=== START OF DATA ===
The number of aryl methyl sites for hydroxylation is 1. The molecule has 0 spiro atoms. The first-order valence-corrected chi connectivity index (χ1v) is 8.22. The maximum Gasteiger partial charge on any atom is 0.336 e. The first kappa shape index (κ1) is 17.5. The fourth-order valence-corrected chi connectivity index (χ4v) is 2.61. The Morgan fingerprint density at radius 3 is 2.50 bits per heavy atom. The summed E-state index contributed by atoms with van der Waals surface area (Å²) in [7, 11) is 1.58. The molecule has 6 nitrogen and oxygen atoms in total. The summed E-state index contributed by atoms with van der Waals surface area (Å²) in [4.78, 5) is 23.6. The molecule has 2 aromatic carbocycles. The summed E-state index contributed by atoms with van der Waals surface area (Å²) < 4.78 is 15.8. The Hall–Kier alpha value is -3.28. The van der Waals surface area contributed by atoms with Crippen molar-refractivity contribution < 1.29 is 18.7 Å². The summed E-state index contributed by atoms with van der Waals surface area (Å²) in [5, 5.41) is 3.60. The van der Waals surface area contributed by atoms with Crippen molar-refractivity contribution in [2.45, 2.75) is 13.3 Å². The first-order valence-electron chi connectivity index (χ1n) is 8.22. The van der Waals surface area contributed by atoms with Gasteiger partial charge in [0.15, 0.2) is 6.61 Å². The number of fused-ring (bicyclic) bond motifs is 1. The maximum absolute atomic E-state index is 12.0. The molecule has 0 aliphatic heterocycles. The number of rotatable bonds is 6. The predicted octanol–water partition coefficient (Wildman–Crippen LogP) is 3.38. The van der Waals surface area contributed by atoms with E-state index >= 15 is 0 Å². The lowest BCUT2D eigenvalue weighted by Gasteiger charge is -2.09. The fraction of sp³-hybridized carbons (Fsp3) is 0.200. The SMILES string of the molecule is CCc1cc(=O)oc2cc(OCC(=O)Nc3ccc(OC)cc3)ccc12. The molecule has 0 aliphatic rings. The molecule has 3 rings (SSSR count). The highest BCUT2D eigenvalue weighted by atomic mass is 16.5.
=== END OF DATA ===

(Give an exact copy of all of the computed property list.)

The number of aryl methyl sites for hydroxylation is 1. The molecule has 0 spiro atoms. The first-order valence-corrected chi connectivity index (χ1v) is 8.22. The maximum Gasteiger partial charge on any atom is 0.336 e. The first kappa shape index (κ1) is 17.5. The fourth-order valence-corrected chi connectivity index (χ4v) is 2.61. The Morgan fingerprint density at radius 3 is 2.50 bits per heavy atom. The summed E-state index contributed by atoms with van der Waals surface area (Å²) in [7, 11) is 1.58. The molecule has 6 nitrogen and oxygen atoms in total. The summed E-state index contributed by atoms with van der Waals surface area (Å²) in [4.78, 5) is 23.6. The molecule has 2 aromatic carbocycles. The summed E-state index contributed by atoms with van der Waals surface area (Å²) < 4.78 is 15.8. The Hall–Kier alpha value is -3.28. The van der Waals surface area contributed by atoms with Crippen molar-refractivity contribution < 1.29 is 18.7 Å². The summed E-state index contributed by atoms with van der Waals surface area (Å²) in [5, 5.41) is 3.60. The van der Waals surface area contributed by atoms with Crippen molar-refractivity contribution in [2.45, 2.75) is 13.3 Å². The first-order valence-electron chi connectivity index (χ1n) is 8.22. The van der Waals surface area contributed by atoms with Gasteiger partial charge in [0.15, 0.2) is 6.61 Å². The number of fused-ring (bicyclic) bond motifs is 1. The maximum absolute atomic E-state index is 12.0. The molecule has 0 aliphatic heterocycles. The number of rotatable bonds is 6. The predicted octanol–water partition coefficient (Wildman–Crippen LogP) is 3.38. The van der Waals surface area contributed by atoms with E-state index >= 15 is 0 Å². The lowest BCUT2D eigenvalue weighted by Gasteiger charge is -2.09. The fraction of sp³-hybridized carbons (Fsp3) is 0.200. The SMILES string of the molecule is CCc1cc(=O)oc2cc(OCC(=O)Nc3ccc(OC)cc3)ccc12. The molecule has 0 aliphatic rings. The molecule has 3 rings (SSSR count). The highest BCUT2D eigenvalue weighted by atomic mass is 16.5.